Abuse lawsuit against Rumsfeld, Gates tossed out
McLEAN, Va.—A federal judge has dismissed a lawsuit filed against former defense secretaries Donald Rumsfeld and Robert Gates by 28 military members and veterans who said they were victims of sexual assault.
The suit, filed earlier this year in U.S. District Court in Alexandria, alleged Rumsfeld and Gates fostered a culture that allowed rapists to thrive and punished assault victims for filing complaints against their attackers.
But in a ruling issued Friday, Judge Liam O'Grady said the judiciary should not intervene in matters involving military discipline and dismissed the case, even though he called the victims' allegations troubling.
The plaintiffs' attorney, Susan Burke, said she plans an appeal.
"We are surprised, but nonetheless disappointed" by the ruling, she said in an email.
In one example, an Army Reservist said two male colleagues raped her in Iraq and videotaped the attack. She complained to authorities but says charges weren't filed because the commander did not think she acted like a rape victim.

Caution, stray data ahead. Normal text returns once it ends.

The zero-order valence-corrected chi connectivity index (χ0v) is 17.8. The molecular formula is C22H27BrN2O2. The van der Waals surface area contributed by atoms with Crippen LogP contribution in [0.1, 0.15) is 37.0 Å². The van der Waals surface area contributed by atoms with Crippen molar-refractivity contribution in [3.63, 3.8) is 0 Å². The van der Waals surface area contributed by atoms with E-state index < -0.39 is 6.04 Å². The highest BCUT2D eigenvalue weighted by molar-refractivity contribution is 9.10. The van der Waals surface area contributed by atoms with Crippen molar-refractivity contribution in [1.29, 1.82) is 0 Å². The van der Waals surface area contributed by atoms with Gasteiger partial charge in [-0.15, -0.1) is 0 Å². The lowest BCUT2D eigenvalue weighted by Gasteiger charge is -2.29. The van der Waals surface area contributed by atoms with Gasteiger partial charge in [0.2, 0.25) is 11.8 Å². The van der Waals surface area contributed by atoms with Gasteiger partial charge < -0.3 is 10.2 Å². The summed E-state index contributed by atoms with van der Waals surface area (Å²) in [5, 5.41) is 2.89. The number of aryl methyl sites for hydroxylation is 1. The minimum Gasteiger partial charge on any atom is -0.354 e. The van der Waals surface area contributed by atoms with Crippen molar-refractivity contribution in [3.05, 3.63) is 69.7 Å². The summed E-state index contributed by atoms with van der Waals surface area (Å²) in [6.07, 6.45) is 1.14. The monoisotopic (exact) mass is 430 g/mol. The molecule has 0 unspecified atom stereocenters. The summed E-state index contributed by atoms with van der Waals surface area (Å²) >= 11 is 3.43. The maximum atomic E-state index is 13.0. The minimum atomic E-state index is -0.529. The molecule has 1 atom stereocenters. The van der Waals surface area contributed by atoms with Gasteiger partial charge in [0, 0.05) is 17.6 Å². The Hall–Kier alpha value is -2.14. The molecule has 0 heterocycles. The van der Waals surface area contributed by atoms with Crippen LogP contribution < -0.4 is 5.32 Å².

One of the plaintiffs, Rebekah Havrilla of West Columbia, S.C., said in response to the ruling, "It is now practically impossible to get the judicial system to provide any remedy for those that have been victimized by the inadequate military system."
Havrilla, an Army sergeant from 2004 to 2009, was deployed to Afghanistan. In the lawsuit, she alleged that a colleague raped her and photographed the attack. When she sought counsel from the military chaplain, he told her it must have been God's will for her to be raped and recommended more frequent church attendance. The attack occurred at a time when she was subjected to routine harassment from her supervisor, who slapped her on the bottom and kissed and bit her on the back of the neck, according to the suit.
Havrilla is now a staff member for the Service Women's Action Network, which was founded in 2007 by female veterans to advocate for victims of rape, sexual assault and sexual harassment in the military. Although The Associated Press normally does not identify the victims of sexual assault, Havrilla agreed to allow her name to be used.
Greg Jacob, the network's policy director, called the judge's ruling unacceptable and "a tragic comment on the issue of military sexual assault."
Statistics collected by the Pentagon show more than 3,000 reports of sexual abuse in the military in fiscal year 2010, but only 529 went to trial. The Pentagon estimates that the vast majority of assaults go unreported altogether.